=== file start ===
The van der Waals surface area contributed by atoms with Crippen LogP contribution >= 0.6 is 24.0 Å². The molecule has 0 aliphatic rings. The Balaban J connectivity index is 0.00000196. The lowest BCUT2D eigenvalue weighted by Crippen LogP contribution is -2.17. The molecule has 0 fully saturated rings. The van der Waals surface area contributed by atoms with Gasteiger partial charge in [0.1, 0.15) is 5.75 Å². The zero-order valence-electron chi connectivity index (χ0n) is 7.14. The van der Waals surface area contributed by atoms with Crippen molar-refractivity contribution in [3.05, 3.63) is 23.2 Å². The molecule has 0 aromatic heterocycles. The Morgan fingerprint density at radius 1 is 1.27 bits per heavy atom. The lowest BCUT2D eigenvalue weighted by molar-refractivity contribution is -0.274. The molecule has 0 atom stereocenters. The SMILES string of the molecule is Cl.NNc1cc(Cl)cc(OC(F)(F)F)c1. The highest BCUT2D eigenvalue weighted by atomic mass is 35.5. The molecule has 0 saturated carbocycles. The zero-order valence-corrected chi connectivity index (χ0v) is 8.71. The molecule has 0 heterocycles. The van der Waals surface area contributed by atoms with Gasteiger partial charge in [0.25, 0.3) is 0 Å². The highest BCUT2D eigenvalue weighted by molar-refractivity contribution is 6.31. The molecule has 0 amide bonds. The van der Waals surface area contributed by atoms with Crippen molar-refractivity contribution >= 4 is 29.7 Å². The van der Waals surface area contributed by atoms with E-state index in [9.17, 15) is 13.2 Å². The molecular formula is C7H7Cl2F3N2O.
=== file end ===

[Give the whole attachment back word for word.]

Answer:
The van der Waals surface area contributed by atoms with Crippen LogP contribution >= 0.6 is 24.0 Å². The molecule has 0 aliphatic rings. The Balaban J connectivity index is 0.00000196. The lowest BCUT2D eigenvalue weighted by Crippen LogP contribution is -2.17. The molecule has 0 fully saturated rings. The van der Waals surface area contributed by atoms with Gasteiger partial charge in [0.1, 0.15) is 5.75 Å². The zero-order valence-electron chi connectivity index (χ0n) is 7.14. The van der Waals surface area contributed by atoms with Crippen molar-refractivity contribution in [3.05, 3.63) is 23.2 Å². The molecule has 0 aromatic heterocycles. The Morgan fingerprint density at radius 1 is 1.27 bits per heavy atom. The lowest BCUT2D eigenvalue weighted by molar-refractivity contribution is -0.274. The molecule has 0 atom stereocenters. The SMILES string of the molecule is Cl.NNc1cc(Cl)cc(OC(F)(F)F)c1. The highest BCUT2D eigenvalue weighted by atomic mass is 35.5. The molecule has 0 saturated carbocycles. The zero-order valence-corrected chi connectivity index (χ0v) is 8.71. The molecule has 0 heterocycles. The van der Waals surface area contributed by atoms with Gasteiger partial charge in [0.25, 0.3) is 0 Å². The highest BCUT2D eigenvalue weighted by molar-refractivity contribution is 6.31. The molecule has 0 amide bonds. The van der Waals surface area contributed by atoms with Crippen molar-refractivity contribution >= 4 is 29.7 Å². The van der Waals surface area contributed by atoms with E-state index in [9.17, 15) is 13.2 Å². The molecular formula is C7H7Cl2F3N2O.